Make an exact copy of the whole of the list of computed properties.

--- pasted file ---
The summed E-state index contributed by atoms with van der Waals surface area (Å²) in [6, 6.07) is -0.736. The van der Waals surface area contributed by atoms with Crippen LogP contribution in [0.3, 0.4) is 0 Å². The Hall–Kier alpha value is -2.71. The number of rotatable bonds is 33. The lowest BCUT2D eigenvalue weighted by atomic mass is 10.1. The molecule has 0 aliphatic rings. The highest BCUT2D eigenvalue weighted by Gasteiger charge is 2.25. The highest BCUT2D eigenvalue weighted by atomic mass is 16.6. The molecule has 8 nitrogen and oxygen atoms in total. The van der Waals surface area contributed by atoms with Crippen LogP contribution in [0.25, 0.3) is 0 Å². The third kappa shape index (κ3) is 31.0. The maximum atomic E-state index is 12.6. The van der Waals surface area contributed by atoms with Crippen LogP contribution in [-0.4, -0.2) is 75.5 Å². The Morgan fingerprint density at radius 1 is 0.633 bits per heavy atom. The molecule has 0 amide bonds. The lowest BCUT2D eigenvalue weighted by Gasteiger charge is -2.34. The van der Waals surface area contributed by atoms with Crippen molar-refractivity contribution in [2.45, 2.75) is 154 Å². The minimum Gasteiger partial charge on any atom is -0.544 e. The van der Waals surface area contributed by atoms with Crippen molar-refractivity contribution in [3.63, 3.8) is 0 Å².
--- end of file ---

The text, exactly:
The summed E-state index contributed by atoms with van der Waals surface area (Å²) in [6, 6.07) is -0.736. The van der Waals surface area contributed by atoms with Crippen LogP contribution in [0.3, 0.4) is 0 Å². The Hall–Kier alpha value is -2.71. The number of rotatable bonds is 33. The lowest BCUT2D eigenvalue weighted by atomic mass is 10.1. The molecule has 0 aliphatic rings. The highest BCUT2D eigenvalue weighted by Gasteiger charge is 2.25. The highest BCUT2D eigenvalue weighted by atomic mass is 16.6. The molecule has 8 nitrogen and oxygen atoms in total. The van der Waals surface area contributed by atoms with Crippen LogP contribution in [0.25, 0.3) is 0 Å². The third kappa shape index (κ3) is 31.0. The maximum atomic E-state index is 12.6. The van der Waals surface area contributed by atoms with Crippen LogP contribution in [-0.4, -0.2) is 75.5 Å². The Morgan fingerprint density at radius 1 is 0.633 bits per heavy atom. The molecule has 0 amide bonds. The lowest BCUT2D eigenvalue weighted by Gasteiger charge is -2.34. The van der Waals surface area contributed by atoms with Crippen molar-refractivity contribution in [2.45, 2.75) is 154 Å². The minimum Gasteiger partial charge on any atom is -0.544 e. The van der Waals surface area contributed by atoms with Crippen molar-refractivity contribution in [3.63, 3.8) is 0 Å².